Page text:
• Manse Medical

Do you need to wear a facemask?

Updated: Apr 30

(This blog post has been updated on 30/4/2020 due to new developments. Italicized and underlined text indicates outdated information.)


As the coronavirus pandemic continues to grip the world and we in Australia are living in social lockdown, there are many elements of our weeks and lifestyles that have needed to change and adapt; no more social gatherings, no sporting events, and no eating out.


But one non-compulsory change which seems to have people a bit confused is face masks. Should we wear them? When should we wear them? Are they really effective at limiting the spread of coronavirus?

Image Credit: Shutterstock

In this article, we’re going to look at the circumstances where you should be using facemasks, as well as the proper method of putting them on.


Should I wear a facemask whenever I leave the house?


The short answer is...... probably. As the government plans to ease restrictions, and we anticipate mixing with more people again in the course of our daily interaction, there is an increased likelihood that we will come into contact with other people who have early COVID 19 infection and are not particularly unwell. Wearing a mask may or may not protect you if they happen to cough in your vicinity. But if you are in the vicinity of such a person, you really want them to be wearing a mask, so that if they cough or sneeze they don't spread droplets around. There is growing evidence that wearing a mask, even a home-made fabric mask, can greatly reduce the chance of infected people spreading the SarsCoV2 virus around. Our perspective at Manse is that we want everybody who is out and about in our community and who may have early or asymptomatic COVID 19 to be wearing a mask. And the only way to ensure this is to make sure that mask wearing becomes the thing to do. If we are all wearing masks then we can have a higher level of confidence that the people who need to wear them - ie people who might unwittingly spread the virus - are wearing them. This is very similar to the situation with seat-belt wearing in the late 1960s in Victoria. To make sure that seat-belts worked when they were needed to reduce injury, it had to become socially acceptable for people to wear seat-belts in cars all of the time. That change required a government mandate, and it may be the same with masks in the current crisis. So should you wear a mask? As restrictions ease, and as mask supply increases, we probably all need to start wearing masks.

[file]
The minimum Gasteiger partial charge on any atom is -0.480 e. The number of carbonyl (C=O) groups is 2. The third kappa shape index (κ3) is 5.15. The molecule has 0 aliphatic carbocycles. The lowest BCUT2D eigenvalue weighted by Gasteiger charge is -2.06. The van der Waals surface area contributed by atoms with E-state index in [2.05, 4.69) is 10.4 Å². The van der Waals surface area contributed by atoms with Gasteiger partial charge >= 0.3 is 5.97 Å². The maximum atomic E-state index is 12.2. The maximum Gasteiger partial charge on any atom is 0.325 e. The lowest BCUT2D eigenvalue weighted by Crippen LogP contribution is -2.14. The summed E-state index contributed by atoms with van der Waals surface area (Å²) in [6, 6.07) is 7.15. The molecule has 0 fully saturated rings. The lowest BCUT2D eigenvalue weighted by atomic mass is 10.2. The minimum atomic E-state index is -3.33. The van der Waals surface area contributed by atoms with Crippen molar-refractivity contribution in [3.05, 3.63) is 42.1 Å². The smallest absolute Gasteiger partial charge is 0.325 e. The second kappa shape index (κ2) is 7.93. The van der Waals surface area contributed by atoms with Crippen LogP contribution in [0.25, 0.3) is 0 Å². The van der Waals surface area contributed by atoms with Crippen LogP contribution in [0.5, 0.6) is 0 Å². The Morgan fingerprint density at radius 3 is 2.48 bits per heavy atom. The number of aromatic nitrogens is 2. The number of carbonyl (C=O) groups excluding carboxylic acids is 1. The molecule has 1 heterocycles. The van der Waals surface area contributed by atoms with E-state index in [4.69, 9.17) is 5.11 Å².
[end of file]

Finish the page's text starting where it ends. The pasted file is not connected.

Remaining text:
(The short answer is no. And there are two main reasons for this. Firstly, wearing a face mask when you aren’t taking other precautions like hand-washing and not touching your face, is effectively useless. And so long as you are taking those precautions, there isn’t any need to use a mask. The masks can give people a false sense of security, meaning they flaunt other necessary precautions and actually increase their risk of getting the disease. Unless you’re in close proximity to people with COVID-19 (like a loved one or working at a hospital), there are no real reasons for you to catch the disease by merely breathing.